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Courses in Technical Writing A business plan is a document used to start a new business or get funding for a business that is changing in some significant way.
Business plans are important documents for business partners who need to agree upon their plans, government officials who need to approve that plan, and of course potential investors such as banks or private individuals who may fund the business.
A business plan is very much like a proposal, except for at least one big difference.
The business plan seeks to start a new business or significantly expand an existing business. A proposal, on the other hand, seeks approval to do a specific project. For example, a business plan might seek funding to start a software company to create computer games.
A proposal, on the other hand, might bid to do the development work for some specific computer game. In a technical writing course, treat a business-plan project as a writing project, not as a real-world business plan.
This chapter should not be viewed as a definitive guide for writing a real-world business plan. Common Sections in Business Plans Many of the elements of the plans resemble those of the proposal—particularly the qualifications and background sections.
Remember that these sections are only typical and not necessarily in any required order. And see the links at the end of this chapter. Product or service to be offered—One of the most important sections of the business plan is the description of the actual product or service to be offered.
If it is a description of a product—a physical object—you need to use the techniques for technical description. If a service is to be offered, explain it and take readers on a step-by-step tour of how the service will be handled. Technical background on the product or service—If your product or service involves technologies or technical processes potentially unfamiliar to your readers, explain these.
Remember that business plans often go to nonspecialists who, despite their lack of technical expertise, have the investment funds or the legal understanding to get your business going.
Market for the product or service—Critical also to any business plan is the exploration of the existing marketplace into which your product or service fits.
What other companies exist that offer the same thing you plan to offer? How much business do they do? How are they different from each other? How will your business differ from them? Process by which the product or service is produced—If applicable, explain how the product or service will be produced.
Explain how the proposed business will operate on a day-to-day basis. Facilities and personnel needed for the operation—Plan to discuss the facilities storefronts, warehouses, production facilities, vehicles your business will require as well as the personnel that will be needed.
Projected revenues from the operation—Of obvious importance in any business plan is the discussion of the revenues you project for your business. If you know the estimate of total revenues for the market area in which you plan to operate, what percentage do you expect to win?
Obviously, in your first few years, you may operate at a loss—at what point in time do you project to break even? Legal issues related to the proposed business—Your business plan may also need to discuss your business, its products, or its services in relation to government regulations—for example, environmental restrictions.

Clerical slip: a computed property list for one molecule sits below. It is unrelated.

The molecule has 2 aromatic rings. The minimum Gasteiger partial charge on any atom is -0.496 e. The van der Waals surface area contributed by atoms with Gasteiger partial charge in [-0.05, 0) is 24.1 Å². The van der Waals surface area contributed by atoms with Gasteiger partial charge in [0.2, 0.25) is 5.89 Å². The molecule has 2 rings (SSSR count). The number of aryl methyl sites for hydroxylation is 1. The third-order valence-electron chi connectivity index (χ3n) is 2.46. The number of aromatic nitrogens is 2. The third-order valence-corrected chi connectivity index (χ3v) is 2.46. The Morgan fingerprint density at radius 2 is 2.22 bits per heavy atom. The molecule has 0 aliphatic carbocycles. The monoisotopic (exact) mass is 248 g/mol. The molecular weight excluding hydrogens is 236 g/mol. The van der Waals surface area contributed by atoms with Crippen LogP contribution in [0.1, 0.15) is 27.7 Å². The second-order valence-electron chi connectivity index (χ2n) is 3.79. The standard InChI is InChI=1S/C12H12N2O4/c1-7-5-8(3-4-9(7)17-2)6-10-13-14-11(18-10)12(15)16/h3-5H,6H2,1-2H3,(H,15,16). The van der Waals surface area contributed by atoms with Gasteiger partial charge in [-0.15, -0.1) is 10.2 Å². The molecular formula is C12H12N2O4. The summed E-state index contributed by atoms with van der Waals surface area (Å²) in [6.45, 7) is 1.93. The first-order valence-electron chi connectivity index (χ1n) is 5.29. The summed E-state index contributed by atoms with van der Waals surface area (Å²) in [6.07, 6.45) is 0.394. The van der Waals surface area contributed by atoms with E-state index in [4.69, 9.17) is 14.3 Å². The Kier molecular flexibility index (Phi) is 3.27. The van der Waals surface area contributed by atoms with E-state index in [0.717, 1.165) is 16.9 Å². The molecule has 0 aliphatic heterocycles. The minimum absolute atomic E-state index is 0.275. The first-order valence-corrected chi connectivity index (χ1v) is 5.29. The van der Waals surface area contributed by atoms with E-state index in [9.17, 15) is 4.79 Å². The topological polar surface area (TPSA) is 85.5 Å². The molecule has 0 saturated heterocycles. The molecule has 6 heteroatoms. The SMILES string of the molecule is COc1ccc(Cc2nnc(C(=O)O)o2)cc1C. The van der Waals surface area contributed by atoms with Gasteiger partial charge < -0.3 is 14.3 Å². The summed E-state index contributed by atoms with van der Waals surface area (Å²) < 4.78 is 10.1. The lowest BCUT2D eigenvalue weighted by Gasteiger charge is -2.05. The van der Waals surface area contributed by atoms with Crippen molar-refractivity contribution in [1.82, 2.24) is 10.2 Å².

Qualifications and background of the personnel—Important too is the section that presents your qualifications to start and operate the business you are proposing.
Of course, "you" can mean a number of people with whom you are working to start the business. Obviously, you believe that it will be a success, but you must find a way to support this belief with facts and conclusions in order to convince your readers. Also, you must discuss what sort of return on investment readers can expect.
Investment offering—And finally, you may need to present what kinds of investment apparatus you are actually offering. In planning your business plan, remember that you try to provide whatever information the audience may need to consider your idea.
Your goal is to convince them you have a good idea and to encourage them to invest in it or to approve it in some way.
After all, you section off the parts of a business plan with headings; readers can skip over sections they are not interested in.Busines Plan Template | monstermanfilm.com 4 10 Product or service offering Describe your product or service offering in detail. What unique feature does your product or service.
A strategy map is a diagram that is used to document the primary strategic goals being pursued by an organization or management monstermanfilm.com is an element of the documentation associated with the Balanced Scorecard, and in particular is characteristic of the second generation of Balanced Scorecard designs that first appeared during the monstermanfilm.com first diagrams of this type appeared in the early.
Intel's original plan, written on the back of a menu (view copy), is an excellent example of a hard statement. The company will engage in research, development, and manufacture and sales of integrated electronic structures to fulfill the needs of electronic systems manufacturers.
Recommended Headings for Business Reports and What Report Readers Want to Know Contributed by Deane Gradous, Twin Cities consultant Recommended Headings for Business Reports.
© ACCA All rights reserved. business business. Summary: Write this at the end of the business planning process. Maximum of three sentences each on needs, beneficiaries, services, levels/ standards, resources. The present situation and the future plans.
Your Organisation. Business Plan Headings.